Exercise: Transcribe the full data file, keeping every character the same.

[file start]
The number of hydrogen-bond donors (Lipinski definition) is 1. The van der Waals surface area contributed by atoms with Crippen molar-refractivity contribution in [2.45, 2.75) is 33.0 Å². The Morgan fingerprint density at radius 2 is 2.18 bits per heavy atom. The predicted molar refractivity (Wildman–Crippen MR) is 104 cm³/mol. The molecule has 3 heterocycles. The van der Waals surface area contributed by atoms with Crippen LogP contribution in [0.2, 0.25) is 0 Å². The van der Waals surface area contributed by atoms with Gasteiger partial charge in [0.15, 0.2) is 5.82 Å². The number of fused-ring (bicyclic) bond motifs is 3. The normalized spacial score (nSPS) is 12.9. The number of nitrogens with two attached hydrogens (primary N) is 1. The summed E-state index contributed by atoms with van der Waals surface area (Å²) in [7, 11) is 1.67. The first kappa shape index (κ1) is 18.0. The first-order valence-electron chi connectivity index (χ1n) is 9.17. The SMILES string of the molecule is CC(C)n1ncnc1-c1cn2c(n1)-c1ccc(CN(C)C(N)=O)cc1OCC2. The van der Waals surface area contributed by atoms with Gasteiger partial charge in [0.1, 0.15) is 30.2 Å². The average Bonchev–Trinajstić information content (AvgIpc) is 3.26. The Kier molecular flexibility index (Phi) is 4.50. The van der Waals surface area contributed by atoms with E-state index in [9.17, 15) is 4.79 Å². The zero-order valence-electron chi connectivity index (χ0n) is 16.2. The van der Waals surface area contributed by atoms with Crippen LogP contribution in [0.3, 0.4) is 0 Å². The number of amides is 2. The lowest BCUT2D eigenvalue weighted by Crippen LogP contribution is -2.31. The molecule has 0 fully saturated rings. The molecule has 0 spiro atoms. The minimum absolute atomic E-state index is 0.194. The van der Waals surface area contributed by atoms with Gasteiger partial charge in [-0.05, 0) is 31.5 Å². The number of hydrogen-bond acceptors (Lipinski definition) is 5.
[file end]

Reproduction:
The number of hydrogen-bond donors (Lipinski definition) is 1. The van der Waals surface area contributed by atoms with Crippen molar-refractivity contribution in [2.45, 2.75) is 33.0 Å². The Morgan fingerprint density at radius 2 is 2.18 bits per heavy atom. The predicted molar refractivity (Wildman–Crippen MR) is 104 cm³/mol. The molecule has 3 heterocycles. The van der Waals surface area contributed by atoms with Crippen LogP contribution in [0.2, 0.25) is 0 Å². The van der Waals surface area contributed by atoms with Gasteiger partial charge in [0.15, 0.2) is 5.82 Å². The number of fused-ring (bicyclic) bond motifs is 3. The normalized spacial score (nSPS) is 12.9. The number of nitrogens with two attached hydrogens (primary N) is 1. The summed E-state index contributed by atoms with van der Waals surface area (Å²) in [7, 11) is 1.67. The first kappa shape index (κ1) is 18.0. The first-order valence-electron chi connectivity index (χ1n) is 9.17. The SMILES string of the molecule is CC(C)n1ncnc1-c1cn2c(n1)-c1ccc(CN(C)C(N)=O)cc1OCC2. The van der Waals surface area contributed by atoms with Gasteiger partial charge in [0.1, 0.15) is 30.2 Å². The average Bonchev–Trinajstić information content (AvgIpc) is 3.26. The Kier molecular flexibility index (Phi) is 4.50. The van der Waals surface area contributed by atoms with E-state index in [9.17, 15) is 4.79 Å². The zero-order valence-electron chi connectivity index (χ0n) is 16.2. The van der Waals surface area contributed by atoms with Crippen LogP contribution in [0.3, 0.4) is 0 Å². The number of amides is 2. The lowest BCUT2D eigenvalue weighted by Crippen LogP contribution is -2.31. The molecule has 0 fully saturated rings. The molecule has 0 spiro atoms. The minimum absolute atomic E-state index is 0.194. The van der Waals surface area contributed by atoms with Gasteiger partial charge in [-0.05, 0) is 31.5 Å². The number of hydrogen-bond acceptors (Lipinski definition) is 5.